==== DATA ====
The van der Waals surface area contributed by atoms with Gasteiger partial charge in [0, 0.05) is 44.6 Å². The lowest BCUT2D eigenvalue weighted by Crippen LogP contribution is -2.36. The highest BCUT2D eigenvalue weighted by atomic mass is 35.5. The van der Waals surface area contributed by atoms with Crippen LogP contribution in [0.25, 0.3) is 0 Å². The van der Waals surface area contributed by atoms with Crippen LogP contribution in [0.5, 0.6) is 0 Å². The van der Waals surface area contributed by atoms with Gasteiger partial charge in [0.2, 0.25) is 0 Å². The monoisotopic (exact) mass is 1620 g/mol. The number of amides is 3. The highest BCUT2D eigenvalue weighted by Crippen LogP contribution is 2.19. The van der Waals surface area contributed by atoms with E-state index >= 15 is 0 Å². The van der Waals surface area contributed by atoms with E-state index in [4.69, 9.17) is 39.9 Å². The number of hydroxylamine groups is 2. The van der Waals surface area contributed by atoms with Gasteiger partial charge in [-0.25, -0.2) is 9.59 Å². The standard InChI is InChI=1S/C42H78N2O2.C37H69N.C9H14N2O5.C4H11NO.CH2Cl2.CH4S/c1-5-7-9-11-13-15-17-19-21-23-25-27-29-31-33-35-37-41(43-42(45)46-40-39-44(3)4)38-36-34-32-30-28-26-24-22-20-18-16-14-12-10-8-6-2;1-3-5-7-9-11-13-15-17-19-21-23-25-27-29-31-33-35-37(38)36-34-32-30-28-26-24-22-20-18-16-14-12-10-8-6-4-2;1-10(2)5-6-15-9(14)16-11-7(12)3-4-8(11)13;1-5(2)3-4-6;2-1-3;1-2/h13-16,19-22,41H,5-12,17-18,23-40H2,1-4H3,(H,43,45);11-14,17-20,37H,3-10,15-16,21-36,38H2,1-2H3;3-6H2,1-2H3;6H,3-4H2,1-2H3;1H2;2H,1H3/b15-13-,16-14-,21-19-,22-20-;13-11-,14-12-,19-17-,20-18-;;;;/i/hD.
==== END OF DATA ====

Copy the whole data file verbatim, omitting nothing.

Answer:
The van der Waals surface area contributed by atoms with Gasteiger partial charge in [0, 0.05) is 44.6 Å². The lowest BCUT2D eigenvalue weighted by Crippen LogP contribution is -2.36. The highest BCUT2D eigenvalue weighted by atomic mass is 35.5. The van der Waals surface area contributed by atoms with Crippen LogP contribution in [0.25, 0.3) is 0 Å². The van der Waals surface area contributed by atoms with Crippen LogP contribution in [0.5, 0.6) is 0 Å². The van der Waals surface area contributed by atoms with Gasteiger partial charge in [0.2, 0.25) is 0 Å². The monoisotopic (exact) mass is 1620 g/mol. The number of amides is 3. The highest BCUT2D eigenvalue weighted by Crippen LogP contribution is 2.19. The van der Waals surface area contributed by atoms with E-state index >= 15 is 0 Å². The van der Waals surface area contributed by atoms with E-state index in [4.69, 9.17) is 39.9 Å². The number of hydroxylamine groups is 2. The van der Waals surface area contributed by atoms with Gasteiger partial charge in [-0.25, -0.2) is 9.59 Å². The standard InChI is InChI=1S/C42H78N2O2.C37H69N.C9H14N2O5.C4H11NO.CH2Cl2.CH4S/c1-5-7-9-11-13-15-17-19-21-23-25-27-29-31-33-35-37-41(43-42(45)46-40-39-44(3)4)38-36-34-32-30-28-26-24-22-20-18-16-14-12-10-8-6-2;1-3-5-7-9-11-13-15-17-19-21-23-25-27-29-31-33-35-37(38)36-34-32-30-28-26-24-22-20-18-16-14-12-10-8-6-4-2;1-10(2)5-6-15-9(14)16-11-7(12)3-4-8(11)13;1-5(2)3-4-6;2-1-3;1-2/h13-16,19-22,41H,5-12,17-18,23-40H2,1-4H3,(H,43,45);11-14,17-20,37H,3-10,15-16,21-36,38H2,1-2H3;3-6H2,1-2H3;6H,3-4H2,1-2H3;1H2;2H,1H3/b15-13-,16-14-,21-19-,22-20-;13-11-,14-12-,19-17-,20-18-;;;;/i/hD.